If I had a dime for every time I have heard a dealer or manager or dealership employee say “I hate this CRM”; I would be a billionaire by now!
For sixteen years we were one of the leading CRM providers to the automotive vertical and worked hard to make our clients happy with a state of the art CRM.
We spent a great deal of effort on research and upgrade to try and decipher what was the cause of discontent in the CRM world. The revolving door exists today with all CRM. It wasn’t until the creation of social networking that we finally came up with the primary reason dealers struggle with CRM.
And that is although the “C” stands for “Customer” there is no real interaction or true dialogue with the customer through the CRM. Communication is always a one directional monologue outward from dealer to customer. Dealerships talk “at” their customers rather than with them. Also, people within the dealership put “stuff” in the CRM, and I call it stuff, as data would indicate something measurable and of value and there is little of value there. Then they try to use the “stuff” for communication and email is always the venue of delivery. So, the stuff is inaccurate and includes much duplicates and the email as a mode of communication that requires further reference is almost obsolete, both result in failure. The dealer, rightly expects results from this whale that he has installed and all he hears is that the “whale can’t swim” and he gets more and more frustrated and of course as always the employees blame the CRM and as we all like our employees and tend to listen to them the dealer cancels the contract and installs yet another CRM and the vicious cycle keeps going on and on.
Is this the fault of the CRM producing companies; no not at all, is it the fault of dealership employees no not them either. What is the source of this lack of results and who is to blame? The answer as stated above is deeply embedded in the whole idea of using CRM in the automotive world in its present form. The automotive consumer actually, as a rule, likes and wants to be in contact with “their” dealer. This is evidenced by the fact that many “OEM” run dealerships trying to be more “Dell” like where the dealer/stock holder decision maker is no longer present have not succeeded. The “Ford Retail Network or FRN”; (Ford Motor Company Case Study written by Jason Austin, Denine Rood and Jeanne Sands)
launched in 2000 where Ford bought the dealerships from the local dealers and tried to operate them as a whole is a great example of above. Here the OEM bought the dealerships to try and test best business practices and reduce cost. This was a testing ground for OEM operated dealerships. The result was so poor that Ford ultimately sold those dealerships back to individual dealers. Many dealer groups are cognoscente of this fact and make great efforts to personalize their interaction with customer.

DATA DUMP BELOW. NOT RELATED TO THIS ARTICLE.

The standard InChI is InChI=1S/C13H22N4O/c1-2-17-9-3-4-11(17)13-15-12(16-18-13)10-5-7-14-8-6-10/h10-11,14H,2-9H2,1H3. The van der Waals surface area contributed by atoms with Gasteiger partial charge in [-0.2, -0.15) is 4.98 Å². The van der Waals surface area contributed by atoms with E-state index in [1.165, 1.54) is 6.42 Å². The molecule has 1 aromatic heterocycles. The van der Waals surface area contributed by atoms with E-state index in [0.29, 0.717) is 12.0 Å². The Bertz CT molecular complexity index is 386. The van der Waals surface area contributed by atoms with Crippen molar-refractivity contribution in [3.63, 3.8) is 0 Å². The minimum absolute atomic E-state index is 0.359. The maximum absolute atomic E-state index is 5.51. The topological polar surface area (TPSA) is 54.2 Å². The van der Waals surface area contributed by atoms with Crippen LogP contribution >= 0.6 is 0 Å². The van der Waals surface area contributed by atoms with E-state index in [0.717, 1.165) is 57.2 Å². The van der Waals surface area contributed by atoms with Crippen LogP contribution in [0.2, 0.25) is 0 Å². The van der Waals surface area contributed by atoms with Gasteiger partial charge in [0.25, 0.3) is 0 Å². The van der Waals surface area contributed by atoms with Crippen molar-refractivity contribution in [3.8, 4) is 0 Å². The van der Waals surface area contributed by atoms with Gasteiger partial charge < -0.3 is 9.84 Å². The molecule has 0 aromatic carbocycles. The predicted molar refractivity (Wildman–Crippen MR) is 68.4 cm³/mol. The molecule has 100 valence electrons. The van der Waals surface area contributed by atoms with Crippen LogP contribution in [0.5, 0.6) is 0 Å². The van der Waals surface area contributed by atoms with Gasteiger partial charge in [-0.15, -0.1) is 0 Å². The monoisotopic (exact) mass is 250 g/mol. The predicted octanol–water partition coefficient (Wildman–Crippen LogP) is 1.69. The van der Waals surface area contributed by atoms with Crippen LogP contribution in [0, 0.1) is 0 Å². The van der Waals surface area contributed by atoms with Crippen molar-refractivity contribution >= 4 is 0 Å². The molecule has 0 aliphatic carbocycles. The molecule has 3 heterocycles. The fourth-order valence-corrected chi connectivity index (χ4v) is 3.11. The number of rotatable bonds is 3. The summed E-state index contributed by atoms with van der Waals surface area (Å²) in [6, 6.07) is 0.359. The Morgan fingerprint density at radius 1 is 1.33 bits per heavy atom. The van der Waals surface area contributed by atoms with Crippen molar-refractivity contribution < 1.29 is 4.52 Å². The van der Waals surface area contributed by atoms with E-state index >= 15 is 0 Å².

So, the consumer wants to and likes to be able to communicate with dealership employees and likes to feel that there is a place or a person where “the buck actually does stop”. However, as dealerships are run today to “communicate” with dealership employees by the customer is extremely difficult, especially in an emergency case. Imagine a customer who has had their car just serviced and is driving down the street and has an issue with the same car. What is his recourse? Call the dealership and get the same service advisor? We all know how that will turn out! The customer has nowhere to go to be able to seamlessly and easily communicate with the dealership people. He gets angry and posts not so nice reviews. All along the dealer thinks he is managing his customer remember he just bought a CRM, why is this customer angry?
So, another problem with CRM is that it has really nothing to do with customer other than just being a repository of data, or better put “stuff”.
It is also highly functional and requires an aggressive knowledge of software usage, not usually available in a dealership employee which is expected to use this tool. The management also has little time and know how to manage this thing so the “M” also fails and the outcome of no “C” and no “M” is no “R”. Meaning lack of customer engagement and lack of subsequent management leads to no relationship with the very valuable customer and hence no value gained from using this cumbersome device.
Proving return on investment on CRM is right up there analogous to proving exactly what is causing the global warming. Is it all CO2 caused by humans or the earth is going through a cycle of its own?